On 13 August 2014, Apple announced the ban on benzene and n-hexane in the final assembly facilities of its iPhone and iPad products, a response to SACOM and other labour concern groups’ long-term campaign for a better working condition in Apple supply chain. Regrettably, it is a too-late commitment and there are still miles to achieve a healthy and safe environment to all workers in the Apple supply chain, when the ban is only effective in final assembly factories.
The Finnish company Nokia used to be the charming ‘girl next door’ among the telecoms. But the takeover by Microsoft has changed it all. It’s the Vietnamese and Indian workers assembling the mobile phones who are now the dupes.
Apple Inc has worked with supplier Quanta over the past year to improve working conditions after a 2013 audit uncovered a profusion of violations, including excessive overtime and health hazards.
Only six weeks after the latest revelation of child labor in Samsung’s supply chain, China Labor Watch (CLW) has again uncovered child workers and student workers employed under exploitative conditions at a Samsung and Lenovo supplier factory called HEG Electronics in Huizhou, Guangdong Province. As part of an investigation of HEG that took place in July and August this year, CLW obtained a list of more than 10 children (under 16) employed by HEG making Samsung parts, the youngest of whom was 14.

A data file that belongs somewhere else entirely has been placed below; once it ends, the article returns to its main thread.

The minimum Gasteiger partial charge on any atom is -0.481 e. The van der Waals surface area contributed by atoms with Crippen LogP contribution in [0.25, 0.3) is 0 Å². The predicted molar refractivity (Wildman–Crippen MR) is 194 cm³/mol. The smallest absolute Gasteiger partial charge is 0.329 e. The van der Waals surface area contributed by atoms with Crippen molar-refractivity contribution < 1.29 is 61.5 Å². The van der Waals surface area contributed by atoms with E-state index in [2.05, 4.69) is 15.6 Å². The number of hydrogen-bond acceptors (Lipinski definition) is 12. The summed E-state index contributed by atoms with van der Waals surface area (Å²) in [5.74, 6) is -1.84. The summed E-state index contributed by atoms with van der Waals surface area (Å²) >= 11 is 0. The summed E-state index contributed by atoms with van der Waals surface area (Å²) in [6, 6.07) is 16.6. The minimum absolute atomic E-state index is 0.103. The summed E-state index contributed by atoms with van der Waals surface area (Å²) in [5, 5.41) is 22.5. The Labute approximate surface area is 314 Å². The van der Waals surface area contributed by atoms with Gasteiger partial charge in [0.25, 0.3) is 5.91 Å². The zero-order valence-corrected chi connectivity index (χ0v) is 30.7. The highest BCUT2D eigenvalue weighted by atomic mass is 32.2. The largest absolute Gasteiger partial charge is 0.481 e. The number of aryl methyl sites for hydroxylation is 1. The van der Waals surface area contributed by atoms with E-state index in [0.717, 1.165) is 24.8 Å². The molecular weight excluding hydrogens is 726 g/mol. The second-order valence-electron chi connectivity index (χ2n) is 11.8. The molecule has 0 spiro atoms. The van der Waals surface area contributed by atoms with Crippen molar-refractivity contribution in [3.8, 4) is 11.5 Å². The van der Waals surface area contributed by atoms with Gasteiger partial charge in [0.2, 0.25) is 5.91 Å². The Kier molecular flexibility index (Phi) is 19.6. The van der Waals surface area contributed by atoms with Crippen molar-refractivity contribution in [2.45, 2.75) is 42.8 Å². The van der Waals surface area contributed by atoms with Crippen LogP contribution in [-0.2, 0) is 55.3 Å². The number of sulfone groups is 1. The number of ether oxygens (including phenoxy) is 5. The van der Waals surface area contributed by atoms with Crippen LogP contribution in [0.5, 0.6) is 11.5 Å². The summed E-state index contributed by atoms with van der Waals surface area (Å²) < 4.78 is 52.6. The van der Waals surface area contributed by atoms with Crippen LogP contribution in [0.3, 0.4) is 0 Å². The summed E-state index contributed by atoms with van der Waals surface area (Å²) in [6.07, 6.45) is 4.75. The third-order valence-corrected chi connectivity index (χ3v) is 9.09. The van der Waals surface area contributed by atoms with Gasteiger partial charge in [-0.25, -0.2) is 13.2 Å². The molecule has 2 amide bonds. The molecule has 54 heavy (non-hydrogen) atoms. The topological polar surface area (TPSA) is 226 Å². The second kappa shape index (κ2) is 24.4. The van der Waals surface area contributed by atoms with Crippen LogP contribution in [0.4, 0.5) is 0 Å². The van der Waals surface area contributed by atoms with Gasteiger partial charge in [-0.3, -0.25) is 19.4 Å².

At least 44 Nepalese migrant workers were arrested in Malaysia when about 500 of them rioted at an electronics factory and attacked officers after one their colleagues died due to alleged negligence of the firm. The migrant workers turned violent at the factory run by JCY International - a Malaysian firm that makes parts for electronic giants like Samsung, Hitachi and Western Digital - in Johor state on Tuesday following the death of their colleague who complained of chest pains.